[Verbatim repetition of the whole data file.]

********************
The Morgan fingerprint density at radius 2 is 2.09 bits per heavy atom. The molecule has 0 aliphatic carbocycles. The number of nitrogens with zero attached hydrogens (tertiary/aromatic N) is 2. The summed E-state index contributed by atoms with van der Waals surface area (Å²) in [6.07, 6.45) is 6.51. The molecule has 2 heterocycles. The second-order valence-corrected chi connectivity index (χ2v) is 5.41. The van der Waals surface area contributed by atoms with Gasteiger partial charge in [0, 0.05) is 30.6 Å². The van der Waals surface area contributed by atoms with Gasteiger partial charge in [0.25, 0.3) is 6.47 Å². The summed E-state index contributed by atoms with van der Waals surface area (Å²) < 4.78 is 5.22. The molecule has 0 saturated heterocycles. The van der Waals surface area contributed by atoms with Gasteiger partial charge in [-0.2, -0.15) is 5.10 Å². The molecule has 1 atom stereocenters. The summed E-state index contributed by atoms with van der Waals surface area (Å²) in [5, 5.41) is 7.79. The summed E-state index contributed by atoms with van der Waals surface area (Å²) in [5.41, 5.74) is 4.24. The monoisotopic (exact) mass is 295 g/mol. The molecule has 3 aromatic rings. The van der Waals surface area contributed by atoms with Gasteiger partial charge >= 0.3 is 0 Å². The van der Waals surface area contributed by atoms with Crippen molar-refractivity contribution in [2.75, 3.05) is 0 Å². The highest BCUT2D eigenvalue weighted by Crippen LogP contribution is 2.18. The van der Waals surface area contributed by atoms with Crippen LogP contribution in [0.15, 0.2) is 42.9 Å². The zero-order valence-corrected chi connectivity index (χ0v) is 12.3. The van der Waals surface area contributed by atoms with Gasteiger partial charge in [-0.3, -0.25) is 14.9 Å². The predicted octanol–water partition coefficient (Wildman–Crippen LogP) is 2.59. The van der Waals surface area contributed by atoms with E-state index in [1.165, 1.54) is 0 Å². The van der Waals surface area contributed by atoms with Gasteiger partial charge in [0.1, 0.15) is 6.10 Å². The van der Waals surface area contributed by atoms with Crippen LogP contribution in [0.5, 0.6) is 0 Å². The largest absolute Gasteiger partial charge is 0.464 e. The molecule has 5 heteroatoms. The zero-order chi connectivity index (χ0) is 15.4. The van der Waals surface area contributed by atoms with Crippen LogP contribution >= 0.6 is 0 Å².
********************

The Morgan fingerprint density at radius 2 is 2.09 bits per heavy atom. The molecule has 0 aliphatic carbocycles. The number of nitrogens with zero attached hydrogens (tertiary/aromatic N) is 2. The summed E-state index contributed by atoms with van der Waals surface area (Å²) in [6.07, 6.45) is 6.51. The molecule has 2 heterocycles. The second-order valence-corrected chi connectivity index (χ2v) is 5.41. The van der Waals surface area contributed by atoms with Gasteiger partial charge in [0, 0.05) is 30.6 Å². The van der Waals surface area contributed by atoms with Gasteiger partial charge in [0.25, 0.3) is 6.47 Å². The summed E-state index contributed by atoms with van der Waals surface area (Å²) < 4.78 is 5.22. The molecule has 0 saturated heterocycles. The van der Waals surface area contributed by atoms with Gasteiger partial charge in [-0.2, -0.15) is 5.10 Å². The molecule has 1 atom stereocenters. The summed E-state index contributed by atoms with van der Waals surface area (Å²) in [5, 5.41) is 7.79. The summed E-state index contributed by atoms with van der Waals surface area (Å²) in [5.41, 5.74) is 4.24. The monoisotopic (exact) mass is 295 g/mol. The molecule has 3 aromatic rings. The van der Waals surface area contributed by atoms with Gasteiger partial charge >= 0.3 is 0 Å². The van der Waals surface area contributed by atoms with Crippen molar-refractivity contribution in [2.75, 3.05) is 0 Å². The highest BCUT2D eigenvalue weighted by Crippen LogP contribution is 2.18. The van der Waals surface area contributed by atoms with Crippen LogP contribution in [0.15, 0.2) is 42.9 Å². The zero-order valence-corrected chi connectivity index (χ0v) is 12.3. The van der Waals surface area contributed by atoms with Gasteiger partial charge in [-0.3, -0.25) is 14.9 Å². The predicted octanol–water partition coefficient (Wildman–Crippen LogP) is 2.59. The van der Waals surface area contributed by atoms with E-state index in [1.165, 1.54) is 0 Å². The van der Waals surface area contributed by atoms with Gasteiger partial charge in [0.1, 0.15) is 6.10 Å². The van der Waals surface area contributed by atoms with Crippen LogP contribution in [0.5, 0.6) is 0 Å². The largest absolute Gasteiger partial charge is 0.464 e. The molecule has 5 heteroatoms. The zero-order chi connectivity index (χ0) is 15.4. The van der Waals surface area contributed by atoms with Crippen LogP contribution >= 0.6 is 0 Å².